President Barack Obama’s new executive orders about immigration have reignited a long-simmering debate about the constitutional extent of the President’s powers to act independently of Congress.
In this commentary, Chris Edelson from American University argues that the Supreme Court has a chance in its upcoming Zivotofsky v. Kerry decision to correct a precedent it set in 1936 about presidential powers.
A group of Harvard University students is turning to the courts to force an end to the school’s investments in gas, oil and coal companies. The lawsuit, announced on Thursday, is the latest battle in the ongoing campaign for divestment on many college campuses.
On Thursday night, President Barack Obama will explain his legal reasoning behind an executive order on immigration. So what options do Republican leaders have to block an action that could allow up to 5 million currently unauthorized immigrants to stay in the United States?
Lyle Denniston, the National Constitution Center’s constitutional literacy adviser, looks at cases working their way through the lower courts about affirmative action and what they could indicate about societal views of the “race question.”
Abraham Lincoln gave his famous Gettysburg Address at a public cemetery dedication 151 years ago today. But was the mention of God really taken out of the famous speech by the president himself?
Seven score and 11 years ago, Abraham Lincoln gave his Gettysburg Address, widely considered one of the greatest speeches in American history. But even today, there are still a few points about the speech that are misunderstood.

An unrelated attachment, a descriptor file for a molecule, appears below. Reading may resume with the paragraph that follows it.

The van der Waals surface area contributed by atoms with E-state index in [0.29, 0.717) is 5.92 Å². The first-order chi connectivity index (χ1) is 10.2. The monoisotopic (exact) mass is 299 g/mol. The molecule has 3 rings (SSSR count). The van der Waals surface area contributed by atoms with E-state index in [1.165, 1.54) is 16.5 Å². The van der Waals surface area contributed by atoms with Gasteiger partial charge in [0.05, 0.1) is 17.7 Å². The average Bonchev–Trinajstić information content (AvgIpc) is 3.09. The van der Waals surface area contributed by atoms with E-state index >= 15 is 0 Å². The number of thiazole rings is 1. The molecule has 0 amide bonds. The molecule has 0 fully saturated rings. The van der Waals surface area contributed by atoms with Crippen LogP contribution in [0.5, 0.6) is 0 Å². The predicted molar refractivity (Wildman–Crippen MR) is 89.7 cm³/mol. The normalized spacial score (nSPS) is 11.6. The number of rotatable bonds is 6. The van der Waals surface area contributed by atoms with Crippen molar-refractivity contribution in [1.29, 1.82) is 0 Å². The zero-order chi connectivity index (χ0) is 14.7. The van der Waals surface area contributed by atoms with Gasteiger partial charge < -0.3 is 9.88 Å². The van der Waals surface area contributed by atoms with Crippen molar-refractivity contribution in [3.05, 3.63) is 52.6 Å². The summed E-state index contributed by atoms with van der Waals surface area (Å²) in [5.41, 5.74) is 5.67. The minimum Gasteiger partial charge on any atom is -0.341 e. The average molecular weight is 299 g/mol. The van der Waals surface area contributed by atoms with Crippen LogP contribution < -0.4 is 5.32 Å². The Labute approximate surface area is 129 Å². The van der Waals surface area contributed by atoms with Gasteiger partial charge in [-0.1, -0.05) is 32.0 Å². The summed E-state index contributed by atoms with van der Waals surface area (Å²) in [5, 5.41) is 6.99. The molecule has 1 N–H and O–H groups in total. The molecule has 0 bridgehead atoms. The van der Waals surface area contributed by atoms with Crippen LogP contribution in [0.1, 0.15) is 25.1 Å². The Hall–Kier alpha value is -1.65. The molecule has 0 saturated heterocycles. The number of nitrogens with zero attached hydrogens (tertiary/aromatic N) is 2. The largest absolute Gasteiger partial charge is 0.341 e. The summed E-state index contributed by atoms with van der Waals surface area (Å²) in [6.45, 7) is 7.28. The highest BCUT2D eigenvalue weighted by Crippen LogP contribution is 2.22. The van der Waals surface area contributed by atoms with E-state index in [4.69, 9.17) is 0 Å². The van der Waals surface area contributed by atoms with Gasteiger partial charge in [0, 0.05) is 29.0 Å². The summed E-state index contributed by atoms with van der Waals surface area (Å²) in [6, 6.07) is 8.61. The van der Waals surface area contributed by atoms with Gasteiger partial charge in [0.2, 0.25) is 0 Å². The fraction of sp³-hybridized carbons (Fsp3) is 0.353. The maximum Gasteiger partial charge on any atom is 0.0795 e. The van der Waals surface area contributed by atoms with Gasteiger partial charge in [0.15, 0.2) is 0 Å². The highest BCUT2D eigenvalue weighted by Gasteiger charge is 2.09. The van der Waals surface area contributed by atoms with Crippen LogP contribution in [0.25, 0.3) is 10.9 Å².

It was 51 years ago today that a former president appeared and spoke to a large crowd at Gettysburg. But Dwight Eisenhower’s speech from November 19, 1963 has been lost in history as a nation was consumed by shocking news three days after it was made.
Most Americans share the perception that the Supreme Court is objective, but is it? Preeminent constitutional scholars Erwin Chemerinksy and Nicholas Quinn Rosenkranz will tackle this controversial question tonight at the National Constitution Center.
Lyle Denniston, the National Constitution Center’s adviser on constitutional literacy, looks at two core questions the Supreme Court will need to consider as it evaluates four appeals about same-sex marriage bans.